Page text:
Even after 50 years of its first publication, ‘The Guide’ is still new in its form and The New York Times Book Review then thus had some verses of appreciation in store for this opus- “The latest of R.K. Narayan’s pensive comedies is a brilliant accomplishment… In the first pages of The Guide, we recognize the charity, the unstartled comprehension, and we settle down to a gracious but knowledgeable evening.”

Tuesday, January 12, 2010

In the year 1985…

I have been grumbling in my writings for quite some time now and it seems to have made me look cynical towards life, towards what I write. Changing the course of letters this time, I hope I won’t sound judgmental. Time and again, the best chapters of bygone days, nostalgia has attacked me hauling me to a period of time when all the hoof marks of memory appear vague. Even the chronicles of those periods have been flushed out of my head but this is one of that can never be over and done, this is my story of first love. Having passed the entry exam, I had just been admitted to Montessori One in Holy Cross School. It was back in 1985 and I was just three years old. Her name was Sushmita Mukherjee, a beautiful Bengali girl and I was her proud class mate. I don’t remember so much of other things, but the break time was when our love would take its deeper roots. It was the time when she always used to share her tiffin with me and many times, my parents had caught her feeding me with her hand. Our love bloomed in a childish innocence; her love, true like a dream and my falling for her as natural as a breeze. It was more of an acquaintance in the clear which my family making fun of me later had translated as love. Love it was indeed and intimacy but of our purity, of our simplicity, and of our juvenile affinity. I don’t have any idea of where and what she must be doing now. After completing our Montessori, she left for some other part of India and I joined St. Thomas. We have never seen or talked to each other since. Of an age that nothing can be recalled, I still remember her chubby face smiling at me and her handful of morsel moving towards me. Years have gone by and life has put us to different edges; many things have changed and many forgotten but still when I have to think of her, a blur image clearly shines on my mind and I hear Tim McGraw singing-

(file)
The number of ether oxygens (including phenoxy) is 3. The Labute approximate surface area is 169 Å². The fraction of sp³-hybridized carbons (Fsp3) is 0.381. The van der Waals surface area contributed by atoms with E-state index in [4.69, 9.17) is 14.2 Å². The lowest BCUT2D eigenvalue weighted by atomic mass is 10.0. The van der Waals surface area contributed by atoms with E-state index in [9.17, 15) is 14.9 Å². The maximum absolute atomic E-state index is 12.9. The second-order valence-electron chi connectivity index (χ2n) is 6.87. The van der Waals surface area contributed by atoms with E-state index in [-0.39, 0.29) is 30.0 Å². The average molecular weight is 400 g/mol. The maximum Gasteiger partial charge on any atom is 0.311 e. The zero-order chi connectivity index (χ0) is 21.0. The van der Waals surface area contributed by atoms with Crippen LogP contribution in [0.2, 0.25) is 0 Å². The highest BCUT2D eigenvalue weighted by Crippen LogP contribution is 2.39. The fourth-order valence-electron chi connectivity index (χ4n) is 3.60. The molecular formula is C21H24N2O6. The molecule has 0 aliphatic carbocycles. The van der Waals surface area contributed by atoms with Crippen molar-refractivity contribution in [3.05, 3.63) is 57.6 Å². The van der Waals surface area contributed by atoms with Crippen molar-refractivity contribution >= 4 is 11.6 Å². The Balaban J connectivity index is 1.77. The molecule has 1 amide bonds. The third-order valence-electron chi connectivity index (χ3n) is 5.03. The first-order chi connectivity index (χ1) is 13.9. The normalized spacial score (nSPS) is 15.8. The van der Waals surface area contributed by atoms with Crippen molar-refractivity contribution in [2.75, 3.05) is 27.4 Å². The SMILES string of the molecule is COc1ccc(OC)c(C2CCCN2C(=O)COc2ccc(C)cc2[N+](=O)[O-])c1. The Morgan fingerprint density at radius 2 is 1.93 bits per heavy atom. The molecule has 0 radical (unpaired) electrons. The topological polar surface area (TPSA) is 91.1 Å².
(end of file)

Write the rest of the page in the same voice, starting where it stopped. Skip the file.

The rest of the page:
“I worked so hard for that first kiss
And a heart don’t forget something like that

Like an old photograph
Time can make a feeling fade
But the memory of a first love
Never fades away.”

Friday, January 8, 2010

A Writer's Perturbation

After years of scribbling in a scrap and throwing it in the trash, I don’t know why I have still been writing.  The trash can is full of my aggravation, my failure; even the recycle bin of my conscience cannot salvage my humility. But I still write with a hope that one day I won’t have any chip on my shoulder. My perception of writing is against those factors that babble insignificant stories of the social order. My norm of writing has an association with the progression and pragmatism of society and life. My impression of writing is a demarcation between the upper crust and the subjugated class.  My reflection of writing has a message, a story to tell of the everyday life. These must perhaps be the reasons why my writing breathes its life only in a litter. My pen never belched out the ink of treachery, my brush never stroke the contours of deception, the verdict of my principles never allowed me to haggle for pleasures and my writing always followed the esteem of my being. I was never taught to write for penny, power or praise unless it is compassionate to the sentiments of the laypeople. I won’t trade it against a meagre lump of comfort no matter how long these contaminated feelings transport my letters to a stack of garbage.